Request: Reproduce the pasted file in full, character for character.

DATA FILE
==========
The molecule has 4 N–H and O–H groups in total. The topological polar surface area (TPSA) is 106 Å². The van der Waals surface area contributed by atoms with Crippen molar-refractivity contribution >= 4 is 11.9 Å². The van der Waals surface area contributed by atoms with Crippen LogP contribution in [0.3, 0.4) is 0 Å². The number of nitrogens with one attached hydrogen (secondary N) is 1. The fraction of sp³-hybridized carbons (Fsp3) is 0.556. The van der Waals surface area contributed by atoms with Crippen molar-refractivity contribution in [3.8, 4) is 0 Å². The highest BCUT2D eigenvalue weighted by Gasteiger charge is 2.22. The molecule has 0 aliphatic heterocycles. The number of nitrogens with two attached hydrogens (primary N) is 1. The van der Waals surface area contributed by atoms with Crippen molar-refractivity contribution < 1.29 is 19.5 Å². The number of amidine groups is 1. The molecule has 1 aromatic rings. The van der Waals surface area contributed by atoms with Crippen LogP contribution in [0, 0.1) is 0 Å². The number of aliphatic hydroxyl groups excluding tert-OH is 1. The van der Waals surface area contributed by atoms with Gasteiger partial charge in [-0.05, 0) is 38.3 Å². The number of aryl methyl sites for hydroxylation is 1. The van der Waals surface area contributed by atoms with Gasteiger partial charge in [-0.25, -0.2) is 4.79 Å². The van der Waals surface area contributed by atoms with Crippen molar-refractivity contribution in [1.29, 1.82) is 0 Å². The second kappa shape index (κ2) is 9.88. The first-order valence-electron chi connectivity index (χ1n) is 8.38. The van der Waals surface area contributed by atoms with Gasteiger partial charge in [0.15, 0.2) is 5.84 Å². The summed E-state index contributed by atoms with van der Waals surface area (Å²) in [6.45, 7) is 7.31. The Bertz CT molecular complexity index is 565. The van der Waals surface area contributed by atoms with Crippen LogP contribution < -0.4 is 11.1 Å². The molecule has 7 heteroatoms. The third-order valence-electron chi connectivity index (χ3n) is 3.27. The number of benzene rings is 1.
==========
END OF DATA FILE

The molecule has 4 N–H and O–H groups in total. The topological polar surface area (TPSA) is 106 Å². The van der Waals surface area contributed by atoms with Crippen molar-refractivity contribution >= 4 is 11.9 Å². The van der Waals surface area contributed by atoms with Crippen LogP contribution in [0.3, 0.4) is 0 Å². The number of nitrogens with one attached hydrogen (secondary N) is 1. The fraction of sp³-hybridized carbons (Fsp3) is 0.556. The van der Waals surface area contributed by atoms with Crippen molar-refractivity contribution in [3.8, 4) is 0 Å². The highest BCUT2D eigenvalue weighted by Gasteiger charge is 2.22. The molecule has 0 aliphatic heterocycles. The number of nitrogens with two attached hydrogens (primary N) is 1. The van der Waals surface area contributed by atoms with Crippen molar-refractivity contribution < 1.29 is 19.5 Å². The number of amidine groups is 1. The molecule has 1 aromatic rings. The van der Waals surface area contributed by atoms with Crippen LogP contribution in [0, 0.1) is 0 Å². The number of aliphatic hydroxyl groups excluding tert-OH is 1. The van der Waals surface area contributed by atoms with Gasteiger partial charge in [-0.05, 0) is 38.3 Å². The number of aryl methyl sites for hydroxylation is 1. The van der Waals surface area contributed by atoms with Gasteiger partial charge in [-0.25, -0.2) is 4.79 Å². The van der Waals surface area contributed by atoms with Crippen molar-refractivity contribution in [1.29, 1.82) is 0 Å². The second kappa shape index (κ2) is 9.88. The first-order valence-electron chi connectivity index (χ1n) is 8.38. The van der Waals surface area contributed by atoms with Gasteiger partial charge in [0.15, 0.2) is 5.84 Å². The summed E-state index contributed by atoms with van der Waals surface area (Å²) in [6.45, 7) is 7.31. The Bertz CT molecular complexity index is 565. The van der Waals surface area contributed by atoms with Crippen LogP contribution < -0.4 is 11.1 Å². The molecule has 7 heteroatoms. The third-order valence-electron chi connectivity index (χ3n) is 3.27. The number of benzene rings is 1.